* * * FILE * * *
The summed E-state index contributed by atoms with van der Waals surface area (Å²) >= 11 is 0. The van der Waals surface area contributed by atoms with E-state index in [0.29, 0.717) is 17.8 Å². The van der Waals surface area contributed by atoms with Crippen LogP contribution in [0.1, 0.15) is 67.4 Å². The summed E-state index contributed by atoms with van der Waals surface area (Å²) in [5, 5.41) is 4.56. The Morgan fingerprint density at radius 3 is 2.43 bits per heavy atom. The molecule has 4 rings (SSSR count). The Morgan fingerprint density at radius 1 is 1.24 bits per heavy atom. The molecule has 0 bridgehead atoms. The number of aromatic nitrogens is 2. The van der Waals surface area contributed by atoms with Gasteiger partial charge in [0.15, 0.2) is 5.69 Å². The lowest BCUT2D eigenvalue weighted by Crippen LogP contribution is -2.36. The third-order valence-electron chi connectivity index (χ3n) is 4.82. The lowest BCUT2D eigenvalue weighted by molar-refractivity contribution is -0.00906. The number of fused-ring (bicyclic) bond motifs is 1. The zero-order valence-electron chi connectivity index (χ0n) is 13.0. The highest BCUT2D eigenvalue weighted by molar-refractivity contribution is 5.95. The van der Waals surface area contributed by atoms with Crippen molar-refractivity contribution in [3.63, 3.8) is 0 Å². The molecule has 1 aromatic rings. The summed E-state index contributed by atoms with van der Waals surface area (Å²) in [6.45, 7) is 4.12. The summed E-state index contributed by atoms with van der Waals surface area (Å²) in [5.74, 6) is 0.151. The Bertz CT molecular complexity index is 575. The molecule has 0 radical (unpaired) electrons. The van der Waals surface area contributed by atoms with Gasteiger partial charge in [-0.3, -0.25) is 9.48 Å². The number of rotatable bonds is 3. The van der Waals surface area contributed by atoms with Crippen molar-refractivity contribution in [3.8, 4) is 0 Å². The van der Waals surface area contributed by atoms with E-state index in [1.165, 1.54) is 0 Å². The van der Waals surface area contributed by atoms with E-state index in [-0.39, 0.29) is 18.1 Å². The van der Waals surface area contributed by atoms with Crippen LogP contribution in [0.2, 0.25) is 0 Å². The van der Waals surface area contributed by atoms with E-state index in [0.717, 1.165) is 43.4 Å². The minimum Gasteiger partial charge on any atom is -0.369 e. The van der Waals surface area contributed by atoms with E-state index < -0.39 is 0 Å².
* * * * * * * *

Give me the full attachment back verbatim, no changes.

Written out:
The summed E-state index contributed by atoms with van der Waals surface area (Å²) >= 11 is 0. The van der Waals surface area contributed by atoms with E-state index in [0.29, 0.717) is 17.8 Å². The van der Waals surface area contributed by atoms with Crippen LogP contribution in [0.1, 0.15) is 67.4 Å². The summed E-state index contributed by atoms with van der Waals surface area (Å²) in [5, 5.41) is 4.56. The Morgan fingerprint density at radius 3 is 2.43 bits per heavy atom. The molecule has 4 rings (SSSR count). The Morgan fingerprint density at radius 1 is 1.24 bits per heavy atom. The molecule has 0 bridgehead atoms. The number of aromatic nitrogens is 2. The van der Waals surface area contributed by atoms with Gasteiger partial charge in [0.15, 0.2) is 5.69 Å². The lowest BCUT2D eigenvalue weighted by Crippen LogP contribution is -2.36. The third-order valence-electron chi connectivity index (χ3n) is 4.82. The lowest BCUT2D eigenvalue weighted by molar-refractivity contribution is -0.00906. The number of fused-ring (bicyclic) bond motifs is 1. The zero-order valence-electron chi connectivity index (χ0n) is 13.0. The highest BCUT2D eigenvalue weighted by molar-refractivity contribution is 5.95. The van der Waals surface area contributed by atoms with Crippen molar-refractivity contribution in [3.63, 3.8) is 0 Å². The molecule has 1 aromatic rings. The summed E-state index contributed by atoms with van der Waals surface area (Å²) in [6.45, 7) is 4.12. The summed E-state index contributed by atoms with van der Waals surface area (Å²) in [5.74, 6) is 0.151. The Bertz CT molecular complexity index is 575. The molecule has 0 radical (unpaired) electrons. The van der Waals surface area contributed by atoms with Gasteiger partial charge in [-0.3, -0.25) is 9.48 Å². The number of rotatable bonds is 3. The van der Waals surface area contributed by atoms with Crippen molar-refractivity contribution in [3.8, 4) is 0 Å². The van der Waals surface area contributed by atoms with E-state index in [1.165, 1.54) is 0 Å². The van der Waals surface area contributed by atoms with E-state index in [-0.39, 0.29) is 18.1 Å². The van der Waals surface area contributed by atoms with Crippen LogP contribution in [0.2, 0.25) is 0 Å². The van der Waals surface area contributed by atoms with E-state index in [0.717, 1.165) is 43.4 Å². The minimum Gasteiger partial charge on any atom is -0.369 e. The van der Waals surface area contributed by atoms with E-state index < -0.39 is 0 Å².